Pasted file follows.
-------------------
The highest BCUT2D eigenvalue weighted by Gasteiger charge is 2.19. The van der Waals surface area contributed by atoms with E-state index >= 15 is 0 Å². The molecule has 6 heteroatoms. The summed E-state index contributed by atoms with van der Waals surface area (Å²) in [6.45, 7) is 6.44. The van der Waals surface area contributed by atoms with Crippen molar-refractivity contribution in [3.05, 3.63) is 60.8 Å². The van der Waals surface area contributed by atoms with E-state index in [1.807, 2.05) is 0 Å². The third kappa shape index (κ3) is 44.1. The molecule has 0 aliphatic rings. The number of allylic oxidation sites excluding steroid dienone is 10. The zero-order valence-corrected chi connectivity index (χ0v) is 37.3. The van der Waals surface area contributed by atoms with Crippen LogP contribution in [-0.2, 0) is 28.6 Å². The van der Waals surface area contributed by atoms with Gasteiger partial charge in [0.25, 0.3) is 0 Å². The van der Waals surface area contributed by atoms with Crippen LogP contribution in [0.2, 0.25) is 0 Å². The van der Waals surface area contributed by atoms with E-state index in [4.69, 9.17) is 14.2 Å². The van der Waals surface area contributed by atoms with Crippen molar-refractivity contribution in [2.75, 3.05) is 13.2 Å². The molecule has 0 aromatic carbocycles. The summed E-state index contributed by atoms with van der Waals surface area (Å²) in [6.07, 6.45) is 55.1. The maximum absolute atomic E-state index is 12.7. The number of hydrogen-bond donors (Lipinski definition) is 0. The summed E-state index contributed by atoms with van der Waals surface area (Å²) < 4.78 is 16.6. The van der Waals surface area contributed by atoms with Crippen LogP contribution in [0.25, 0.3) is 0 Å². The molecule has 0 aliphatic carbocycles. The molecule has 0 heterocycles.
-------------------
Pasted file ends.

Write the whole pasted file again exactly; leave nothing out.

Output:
The highest BCUT2D eigenvalue weighted by Gasteiger charge is 2.19. The van der Waals surface area contributed by atoms with E-state index >= 15 is 0 Å². The molecule has 6 heteroatoms. The summed E-state index contributed by atoms with van der Waals surface area (Å²) in [6.45, 7) is 6.44. The van der Waals surface area contributed by atoms with Crippen molar-refractivity contribution in [3.05, 3.63) is 60.8 Å². The van der Waals surface area contributed by atoms with E-state index in [1.807, 2.05) is 0 Å². The third kappa shape index (κ3) is 44.1. The molecule has 0 aliphatic rings. The number of allylic oxidation sites excluding steroid dienone is 10. The zero-order valence-corrected chi connectivity index (χ0v) is 37.3. The van der Waals surface area contributed by atoms with Crippen LogP contribution in [-0.2, 0) is 28.6 Å². The van der Waals surface area contributed by atoms with Gasteiger partial charge in [0.25, 0.3) is 0 Å². The van der Waals surface area contributed by atoms with Crippen LogP contribution in [0.2, 0.25) is 0 Å². The van der Waals surface area contributed by atoms with E-state index in [4.69, 9.17) is 14.2 Å². The van der Waals surface area contributed by atoms with Crippen molar-refractivity contribution in [2.75, 3.05) is 13.2 Å². The molecule has 0 aromatic carbocycles. The summed E-state index contributed by atoms with van der Waals surface area (Å²) in [6.07, 6.45) is 55.1. The maximum absolute atomic E-state index is 12.7. The number of hydrogen-bond donors (Lipinski definition) is 0. The summed E-state index contributed by atoms with van der Waals surface area (Å²) < 4.78 is 16.6. The van der Waals surface area contributed by atoms with Crippen LogP contribution in [0.25, 0.3) is 0 Å². The molecule has 0 aliphatic carbocycles. The molecule has 0 heterocycles.